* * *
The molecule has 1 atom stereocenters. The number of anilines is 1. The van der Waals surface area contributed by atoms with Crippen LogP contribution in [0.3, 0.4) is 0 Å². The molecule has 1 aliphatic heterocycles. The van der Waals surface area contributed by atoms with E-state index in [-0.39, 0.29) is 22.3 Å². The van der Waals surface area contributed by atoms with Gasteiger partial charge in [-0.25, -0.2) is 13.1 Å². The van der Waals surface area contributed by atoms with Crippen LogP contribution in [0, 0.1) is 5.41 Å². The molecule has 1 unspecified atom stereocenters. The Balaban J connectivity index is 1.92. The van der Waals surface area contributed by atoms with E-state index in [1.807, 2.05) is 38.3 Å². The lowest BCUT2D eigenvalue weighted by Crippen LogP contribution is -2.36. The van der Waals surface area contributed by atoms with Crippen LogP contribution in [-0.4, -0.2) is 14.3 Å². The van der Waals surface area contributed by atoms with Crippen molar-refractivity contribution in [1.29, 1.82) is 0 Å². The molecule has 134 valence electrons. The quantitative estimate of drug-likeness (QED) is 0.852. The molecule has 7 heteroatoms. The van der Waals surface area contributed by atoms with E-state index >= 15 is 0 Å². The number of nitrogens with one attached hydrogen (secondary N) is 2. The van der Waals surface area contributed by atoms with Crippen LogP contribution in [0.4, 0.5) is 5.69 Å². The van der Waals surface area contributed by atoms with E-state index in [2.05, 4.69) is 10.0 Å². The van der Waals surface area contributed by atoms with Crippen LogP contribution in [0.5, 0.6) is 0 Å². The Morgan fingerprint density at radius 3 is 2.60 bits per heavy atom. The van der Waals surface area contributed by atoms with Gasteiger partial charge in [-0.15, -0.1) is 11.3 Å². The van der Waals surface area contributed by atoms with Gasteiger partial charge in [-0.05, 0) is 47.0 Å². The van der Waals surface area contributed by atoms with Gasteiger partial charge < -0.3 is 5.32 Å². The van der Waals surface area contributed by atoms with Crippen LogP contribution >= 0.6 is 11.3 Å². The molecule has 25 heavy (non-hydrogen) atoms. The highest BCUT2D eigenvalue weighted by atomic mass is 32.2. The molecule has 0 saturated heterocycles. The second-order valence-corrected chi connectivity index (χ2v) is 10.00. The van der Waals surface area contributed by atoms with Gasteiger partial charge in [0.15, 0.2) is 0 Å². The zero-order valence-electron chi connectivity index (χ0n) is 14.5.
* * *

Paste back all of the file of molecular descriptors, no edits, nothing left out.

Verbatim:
The molecule has 1 atom stereocenters. The number of anilines is 1. The van der Waals surface area contributed by atoms with Crippen LogP contribution in [0.3, 0.4) is 0 Å². The molecule has 1 aliphatic heterocycles. The van der Waals surface area contributed by atoms with E-state index in [-0.39, 0.29) is 22.3 Å². The van der Waals surface area contributed by atoms with Gasteiger partial charge in [-0.25, -0.2) is 13.1 Å². The van der Waals surface area contributed by atoms with Crippen LogP contribution in [0, 0.1) is 5.41 Å². The molecule has 1 unspecified atom stereocenters. The Balaban J connectivity index is 1.92. The van der Waals surface area contributed by atoms with E-state index in [1.807, 2.05) is 38.3 Å². The lowest BCUT2D eigenvalue weighted by Crippen LogP contribution is -2.36. The van der Waals surface area contributed by atoms with Crippen LogP contribution in [-0.4, -0.2) is 14.3 Å². The van der Waals surface area contributed by atoms with Crippen molar-refractivity contribution in [1.29, 1.82) is 0 Å². The molecule has 134 valence electrons. The quantitative estimate of drug-likeness (QED) is 0.852. The molecule has 7 heteroatoms. The van der Waals surface area contributed by atoms with E-state index >= 15 is 0 Å². The number of nitrogens with one attached hydrogen (secondary N) is 2. The van der Waals surface area contributed by atoms with Crippen LogP contribution in [0.4, 0.5) is 5.69 Å². The van der Waals surface area contributed by atoms with E-state index in [2.05, 4.69) is 10.0 Å². The van der Waals surface area contributed by atoms with Crippen LogP contribution in [0.5, 0.6) is 0 Å². The Morgan fingerprint density at radius 3 is 2.60 bits per heavy atom. The van der Waals surface area contributed by atoms with Gasteiger partial charge in [-0.15, -0.1) is 11.3 Å². The van der Waals surface area contributed by atoms with Gasteiger partial charge in [-0.05, 0) is 47.0 Å². The van der Waals surface area contributed by atoms with Gasteiger partial charge < -0.3 is 5.32 Å². The van der Waals surface area contributed by atoms with Crippen LogP contribution >= 0.6 is 11.3 Å². The molecule has 25 heavy (non-hydrogen) atoms. The highest BCUT2D eigenvalue weighted by atomic mass is 32.2. The molecule has 0 saturated heterocycles. The second-order valence-corrected chi connectivity index (χ2v) is 10.00. The van der Waals surface area contributed by atoms with Gasteiger partial charge in [0.15, 0.2) is 0 Å². The zero-order valence-electron chi connectivity index (χ0n) is 14.5.